The Public Trust Doctrine

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The Public Trust Doctrine is an agreement between the public and the government. The government’s duty is to hold and manage wildlife, fish, and waterways for its resources and the public. The Public Trust Doctrine is also recognized as the foundation for the “North American Model of Wildlife Conservation.” This model is viewed as an important concept of the law, policy and scientific research that has led to the protection, conservation and restoration of resources in the United States. The core of the Public Trust Doctrine is the concept that the law treats resources as public commons that belong to all and cannot be privately owned. A trust is a collection of assets entrusted to one to be managed or cared for in the interest of another. …show more content…
The government must be held accountable for its actions because they are managing publicly owned assets. The public, as beneficiary of the trust, have the legal rights and responsibility to enforce accountability upon its government. Accountability is typically enforced through litigation however it can also be enforced through elections or ballot initiatives. The North American Model of Wildlife Conservation has seven distinctive components, (1) Wildlife are a public trust resource (2) Elimination of markets for wildlife (3) Allocation of wildlife by law (5) Wildlife can only be killed for a legitimate purpose (5) Wildlife are considered an international resource (6) Science is the proper tool for discharge of wildlife policy and (7) Democracy of hunting. The Public Trust Doctrine also provides special protection to tidelands and other navigable waterways. A famous public trust doctrine case, Illinois Central Railroad Company v. Illinois in 1869 granted over 1000 areas underlying Lake Michigan to the Illinois Central Railroad Company for harbor and commercial development. The state changed their mind and sued to invalidate the …show more content…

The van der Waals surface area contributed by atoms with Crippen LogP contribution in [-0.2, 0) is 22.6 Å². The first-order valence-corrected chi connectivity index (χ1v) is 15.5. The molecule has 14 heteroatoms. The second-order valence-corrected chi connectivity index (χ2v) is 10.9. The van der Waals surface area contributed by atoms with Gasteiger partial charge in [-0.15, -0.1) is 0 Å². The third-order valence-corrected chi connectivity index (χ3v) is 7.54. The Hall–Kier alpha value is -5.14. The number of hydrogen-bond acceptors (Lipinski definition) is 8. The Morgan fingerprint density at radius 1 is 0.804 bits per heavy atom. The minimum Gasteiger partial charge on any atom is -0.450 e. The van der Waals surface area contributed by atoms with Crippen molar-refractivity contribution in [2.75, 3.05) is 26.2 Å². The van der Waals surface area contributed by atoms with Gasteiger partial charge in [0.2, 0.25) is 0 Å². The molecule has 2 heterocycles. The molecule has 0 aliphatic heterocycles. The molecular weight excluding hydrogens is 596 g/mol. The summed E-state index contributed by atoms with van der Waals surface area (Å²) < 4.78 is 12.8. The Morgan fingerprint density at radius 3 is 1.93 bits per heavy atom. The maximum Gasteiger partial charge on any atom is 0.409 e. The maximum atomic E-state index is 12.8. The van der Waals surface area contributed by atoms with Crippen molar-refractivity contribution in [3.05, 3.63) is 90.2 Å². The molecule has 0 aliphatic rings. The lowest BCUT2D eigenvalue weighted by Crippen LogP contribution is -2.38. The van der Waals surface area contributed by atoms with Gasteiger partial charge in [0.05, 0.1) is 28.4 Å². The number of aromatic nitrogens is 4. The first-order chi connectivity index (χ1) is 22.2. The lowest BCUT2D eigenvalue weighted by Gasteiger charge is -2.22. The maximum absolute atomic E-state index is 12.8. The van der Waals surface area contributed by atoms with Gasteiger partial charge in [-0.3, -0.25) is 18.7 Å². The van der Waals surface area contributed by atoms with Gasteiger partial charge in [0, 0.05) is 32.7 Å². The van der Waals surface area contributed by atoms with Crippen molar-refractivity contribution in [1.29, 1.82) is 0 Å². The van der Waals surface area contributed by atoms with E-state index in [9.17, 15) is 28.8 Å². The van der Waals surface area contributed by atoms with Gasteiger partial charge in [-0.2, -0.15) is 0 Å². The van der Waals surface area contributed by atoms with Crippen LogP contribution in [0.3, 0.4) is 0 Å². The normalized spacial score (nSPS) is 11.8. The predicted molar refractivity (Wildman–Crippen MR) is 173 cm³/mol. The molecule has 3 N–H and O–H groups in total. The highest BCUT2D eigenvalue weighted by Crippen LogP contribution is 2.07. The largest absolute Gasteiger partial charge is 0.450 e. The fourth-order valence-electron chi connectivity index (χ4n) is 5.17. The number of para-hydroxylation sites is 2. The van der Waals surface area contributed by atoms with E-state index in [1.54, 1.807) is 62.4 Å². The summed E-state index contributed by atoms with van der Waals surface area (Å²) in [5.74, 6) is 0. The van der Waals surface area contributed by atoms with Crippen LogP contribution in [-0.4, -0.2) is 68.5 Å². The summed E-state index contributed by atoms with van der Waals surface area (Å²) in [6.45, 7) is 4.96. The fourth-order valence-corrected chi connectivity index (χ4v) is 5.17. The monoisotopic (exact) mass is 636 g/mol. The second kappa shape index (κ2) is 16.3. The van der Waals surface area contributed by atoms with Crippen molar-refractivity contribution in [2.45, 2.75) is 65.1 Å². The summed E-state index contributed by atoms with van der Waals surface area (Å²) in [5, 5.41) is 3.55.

Efforts to expand the public trust doctrine have often been controversial. An example is when the Idaho Supreme Court tried to apply the public trust doctrine to water diversions. Idaho legislature then passed a law prohibiting the courts from applying the Public Trust Doctrine to water rights or withdrawals. Some argue that the courts should use the Public Trust Doctrine more aggressively to protect environmental resources. They fear that developers and other commercial interests enjoy undue influence in many state legislatures. They also argue that the Public Trust Doctrine is essential to safeguard the public’s interest in preservation. And it should apply today as a shield against threats to national parks, forests, wetlands, wildlife and other environmental resources. However courts have shown minimal interest in extending the public trust doctrine beyond its traditional setting, although the federal court suggested in the 1970s that national parks are subject to common-law public

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